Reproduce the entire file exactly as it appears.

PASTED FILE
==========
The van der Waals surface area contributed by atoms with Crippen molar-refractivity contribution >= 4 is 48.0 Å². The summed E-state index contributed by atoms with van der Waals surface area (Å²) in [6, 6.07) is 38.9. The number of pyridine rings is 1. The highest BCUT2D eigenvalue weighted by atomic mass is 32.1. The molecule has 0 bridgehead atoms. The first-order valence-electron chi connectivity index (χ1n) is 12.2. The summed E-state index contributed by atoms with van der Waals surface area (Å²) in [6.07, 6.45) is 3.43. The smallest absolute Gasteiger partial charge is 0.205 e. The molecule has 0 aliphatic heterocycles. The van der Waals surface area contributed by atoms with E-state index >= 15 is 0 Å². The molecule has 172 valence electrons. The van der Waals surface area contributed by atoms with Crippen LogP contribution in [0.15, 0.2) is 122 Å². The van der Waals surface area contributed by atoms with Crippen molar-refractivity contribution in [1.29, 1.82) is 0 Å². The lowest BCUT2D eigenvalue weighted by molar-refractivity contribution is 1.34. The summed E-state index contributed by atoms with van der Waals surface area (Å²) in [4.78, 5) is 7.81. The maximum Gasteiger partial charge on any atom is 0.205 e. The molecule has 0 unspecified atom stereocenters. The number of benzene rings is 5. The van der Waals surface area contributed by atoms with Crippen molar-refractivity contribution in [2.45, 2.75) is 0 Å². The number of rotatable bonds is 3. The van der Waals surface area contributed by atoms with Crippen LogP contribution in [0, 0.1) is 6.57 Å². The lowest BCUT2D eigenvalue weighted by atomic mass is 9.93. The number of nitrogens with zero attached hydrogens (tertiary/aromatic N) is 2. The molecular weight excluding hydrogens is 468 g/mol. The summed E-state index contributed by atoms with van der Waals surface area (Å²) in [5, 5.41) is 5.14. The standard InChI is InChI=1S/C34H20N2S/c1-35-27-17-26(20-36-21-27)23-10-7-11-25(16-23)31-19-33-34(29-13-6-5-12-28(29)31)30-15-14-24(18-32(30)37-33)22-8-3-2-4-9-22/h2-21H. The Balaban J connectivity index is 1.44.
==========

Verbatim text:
The van der Waals surface area contributed by atoms with Crippen molar-refractivity contribution >= 4 is 48.0 Å². The summed E-state index contributed by atoms with van der Waals surface area (Å²) in [6, 6.07) is 38.9. The number of pyridine rings is 1. The highest BCUT2D eigenvalue weighted by atomic mass is 32.1. The molecule has 0 bridgehead atoms. The first-order valence-electron chi connectivity index (χ1n) is 12.2. The summed E-state index contributed by atoms with van der Waals surface area (Å²) in [6.07, 6.45) is 3.43. The smallest absolute Gasteiger partial charge is 0.205 e. The molecule has 0 aliphatic heterocycles. The van der Waals surface area contributed by atoms with E-state index >= 15 is 0 Å². The molecule has 172 valence electrons. The van der Waals surface area contributed by atoms with Crippen LogP contribution in [0.15, 0.2) is 122 Å². The van der Waals surface area contributed by atoms with Crippen molar-refractivity contribution in [1.29, 1.82) is 0 Å². The lowest BCUT2D eigenvalue weighted by molar-refractivity contribution is 1.34. The summed E-state index contributed by atoms with van der Waals surface area (Å²) in [4.78, 5) is 7.81. The maximum Gasteiger partial charge on any atom is 0.205 e. The molecule has 0 unspecified atom stereocenters. The number of benzene rings is 5. The van der Waals surface area contributed by atoms with Crippen molar-refractivity contribution in [2.45, 2.75) is 0 Å². The number of rotatable bonds is 3. The van der Waals surface area contributed by atoms with Crippen LogP contribution in [0, 0.1) is 6.57 Å². The lowest BCUT2D eigenvalue weighted by atomic mass is 9.93. The number of nitrogens with zero attached hydrogens (tertiary/aromatic N) is 2. The molecular weight excluding hydrogens is 468 g/mol. The summed E-state index contributed by atoms with van der Waals surface area (Å²) in [5, 5.41) is 5.14. The standard InChI is InChI=1S/C34H20N2S/c1-35-27-17-26(20-36-21-27)23-10-7-11-25(16-23)31-19-33-34(29-13-6-5-12-28(29)31)30-15-14-24(18-32(30)37-33)22-8-3-2-4-9-22/h2-21H. The Balaban J connectivity index is 1.44.